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'They found Texas judge Whit Mosley's missing friends at Black Jack Point, dead and buried along with relics and bones from a legendary past. Whit opens an inquest into the murders, and is plunge into a shadowy world of ruthless treasure-hunters and double-crossing tycoons - all chasing a long-lost fortune in emeralds and gold.'
This is the premise of Jeff Abbott's Black Jack Point, a tale which sounds like it's come from the writers of the latest Disney movie, but that has somehow got lost along the way. I wasn't sold on the idea of pirates and hidden treasure, but I have read and enjoyed several of Abbott's previous novels (including Panic and Fear) so I thought I'd give this one a go. I'm undecided over it really. The story is full of the page turning twists and turns that you want from a suspense / thriller novel, but it just didn't grip me quite as much as I wanted it to.
The story revolves around Judge Whit Mosley, a character familiar from previous Abbott novels. He's a likeable character who isn't squeaky clean and who in fact does have a few enemies. His sidekick is Detective Claudia Salazar, also familiar from previous stories. She is another likeable character who is feisty and successful in a man's world. The platonic relationship that they have is a refreshing change from the usual love stories that run through these type of series', although I suspect that their relationship may change in further instalments. I hope it doesn't.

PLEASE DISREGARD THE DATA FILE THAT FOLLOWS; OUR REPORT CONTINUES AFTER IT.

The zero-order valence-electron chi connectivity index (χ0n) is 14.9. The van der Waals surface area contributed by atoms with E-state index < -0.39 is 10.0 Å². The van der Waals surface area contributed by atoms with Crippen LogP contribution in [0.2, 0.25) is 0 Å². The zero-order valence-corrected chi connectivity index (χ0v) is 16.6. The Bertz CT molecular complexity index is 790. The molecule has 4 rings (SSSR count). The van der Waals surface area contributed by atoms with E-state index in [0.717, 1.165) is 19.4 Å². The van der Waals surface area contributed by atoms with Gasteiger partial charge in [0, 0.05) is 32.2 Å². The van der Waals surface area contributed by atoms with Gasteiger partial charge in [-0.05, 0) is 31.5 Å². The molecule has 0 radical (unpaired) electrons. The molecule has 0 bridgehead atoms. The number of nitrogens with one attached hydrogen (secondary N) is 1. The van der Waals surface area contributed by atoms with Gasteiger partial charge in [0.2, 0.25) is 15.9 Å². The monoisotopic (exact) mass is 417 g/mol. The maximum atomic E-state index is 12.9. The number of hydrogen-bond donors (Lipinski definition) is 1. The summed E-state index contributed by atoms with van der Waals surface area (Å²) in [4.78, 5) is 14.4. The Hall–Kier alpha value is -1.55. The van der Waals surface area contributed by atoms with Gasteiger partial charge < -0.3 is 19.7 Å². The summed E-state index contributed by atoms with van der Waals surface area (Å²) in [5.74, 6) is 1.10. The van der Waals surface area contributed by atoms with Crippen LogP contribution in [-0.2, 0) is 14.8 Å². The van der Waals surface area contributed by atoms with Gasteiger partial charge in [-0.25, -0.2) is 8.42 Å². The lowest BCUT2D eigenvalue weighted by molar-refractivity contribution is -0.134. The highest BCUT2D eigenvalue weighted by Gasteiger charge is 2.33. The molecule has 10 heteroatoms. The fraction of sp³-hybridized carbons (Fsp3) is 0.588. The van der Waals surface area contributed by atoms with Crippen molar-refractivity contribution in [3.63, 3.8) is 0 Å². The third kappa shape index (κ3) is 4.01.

The secondary characters are all just that; not striking enough to remember once you've finished reading, but well enough written to carry themselves in the story. I think one of the complaints I have about this story is the number of characters involved. The idea is obviously to build up a story where any number of solutions is possible and you are left guessing until the very end. But I found that the opposite happened - there were so many twists and turns that it became confusing. Meaning that the only person I could focus on was indeed incorporated in the crime in some way - leaving me to feel that the ending was a little predictable.
Abbott's writing style is relaxed and informal, which means that reading his books is not a challenge. This is again the case with Black Jack Point, making it a great holiday read and a book that is easy to pick up and put down. In fact the story of pirates and treasure is one that should indeed be read whilst you are sitting by the sea.
The nature of the tale is of fantasy and fortune - something that you do only seem to hear in fairy tales. But Abbott does a good job of making something of children's fiction into an acceptable adult's story. Whilst at times I felt a little as if the story had reached the realms of make believe, I found it for the most part and pretty believable tale.
Overall, I would say this book is of average success. In my opinion, it isn't nearly as good as his previous novels, but I did read it until the end and I did enjoy it. My recommendation if you are thinking about an Abbott book would be to start at one of his others, but this isn't a bad story at all.